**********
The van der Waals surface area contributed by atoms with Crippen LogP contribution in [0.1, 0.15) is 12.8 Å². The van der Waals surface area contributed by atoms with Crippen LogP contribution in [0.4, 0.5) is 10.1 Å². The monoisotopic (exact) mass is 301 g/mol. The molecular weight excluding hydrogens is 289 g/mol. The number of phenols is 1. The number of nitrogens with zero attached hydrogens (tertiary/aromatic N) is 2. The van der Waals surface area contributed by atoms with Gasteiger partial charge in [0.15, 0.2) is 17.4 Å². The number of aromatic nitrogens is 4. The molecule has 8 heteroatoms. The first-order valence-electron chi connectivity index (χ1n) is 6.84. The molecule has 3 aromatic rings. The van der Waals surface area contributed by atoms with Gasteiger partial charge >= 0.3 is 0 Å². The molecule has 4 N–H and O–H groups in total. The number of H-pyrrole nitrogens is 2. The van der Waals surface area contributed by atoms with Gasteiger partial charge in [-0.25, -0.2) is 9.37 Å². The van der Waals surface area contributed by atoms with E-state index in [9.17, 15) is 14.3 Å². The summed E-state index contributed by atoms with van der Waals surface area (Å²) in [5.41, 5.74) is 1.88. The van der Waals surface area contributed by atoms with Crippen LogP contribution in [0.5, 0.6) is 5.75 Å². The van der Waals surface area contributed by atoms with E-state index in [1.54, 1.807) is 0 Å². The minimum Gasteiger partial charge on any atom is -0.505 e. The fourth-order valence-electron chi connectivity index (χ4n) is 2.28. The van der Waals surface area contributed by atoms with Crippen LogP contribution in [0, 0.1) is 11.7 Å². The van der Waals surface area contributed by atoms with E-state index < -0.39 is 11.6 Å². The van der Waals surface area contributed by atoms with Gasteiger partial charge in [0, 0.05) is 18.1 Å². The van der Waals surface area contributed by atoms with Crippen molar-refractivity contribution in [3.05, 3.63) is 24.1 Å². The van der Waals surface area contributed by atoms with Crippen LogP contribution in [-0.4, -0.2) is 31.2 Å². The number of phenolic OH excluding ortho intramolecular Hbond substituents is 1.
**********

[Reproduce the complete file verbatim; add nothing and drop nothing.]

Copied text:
The van der Waals surface area contributed by atoms with Crippen LogP contribution in [0.1, 0.15) is 12.8 Å². The van der Waals surface area contributed by atoms with Crippen LogP contribution in [0.4, 0.5) is 10.1 Å². The monoisotopic (exact) mass is 301 g/mol. The molecular weight excluding hydrogens is 289 g/mol. The number of phenols is 1. The number of nitrogens with zero attached hydrogens (tertiary/aromatic N) is 2. The van der Waals surface area contributed by atoms with Gasteiger partial charge in [0.15, 0.2) is 17.4 Å². The number of aromatic nitrogens is 4. The molecule has 8 heteroatoms. The first-order valence-electron chi connectivity index (χ1n) is 6.84. The molecule has 3 aromatic rings. The van der Waals surface area contributed by atoms with Gasteiger partial charge >= 0.3 is 0 Å². The molecule has 4 N–H and O–H groups in total. The number of H-pyrrole nitrogens is 2. The van der Waals surface area contributed by atoms with Gasteiger partial charge in [-0.25, -0.2) is 9.37 Å². The van der Waals surface area contributed by atoms with E-state index in [9.17, 15) is 14.3 Å². The summed E-state index contributed by atoms with van der Waals surface area (Å²) in [5.41, 5.74) is 1.88. The van der Waals surface area contributed by atoms with Crippen LogP contribution in [0.5, 0.6) is 5.75 Å². The van der Waals surface area contributed by atoms with E-state index in [1.54, 1.807) is 0 Å². The minimum Gasteiger partial charge on any atom is -0.505 e. The fourth-order valence-electron chi connectivity index (χ4n) is 2.28. The van der Waals surface area contributed by atoms with Crippen LogP contribution in [0, 0.1) is 11.7 Å². The van der Waals surface area contributed by atoms with E-state index < -0.39 is 11.6 Å². The van der Waals surface area contributed by atoms with Gasteiger partial charge in [0, 0.05) is 18.1 Å². The van der Waals surface area contributed by atoms with Crippen molar-refractivity contribution in [3.05, 3.63) is 24.1 Å². The van der Waals surface area contributed by atoms with Crippen LogP contribution in [-0.4, -0.2) is 31.2 Å². The number of phenolic OH excluding ortho intramolecular Hbond substituents is 1.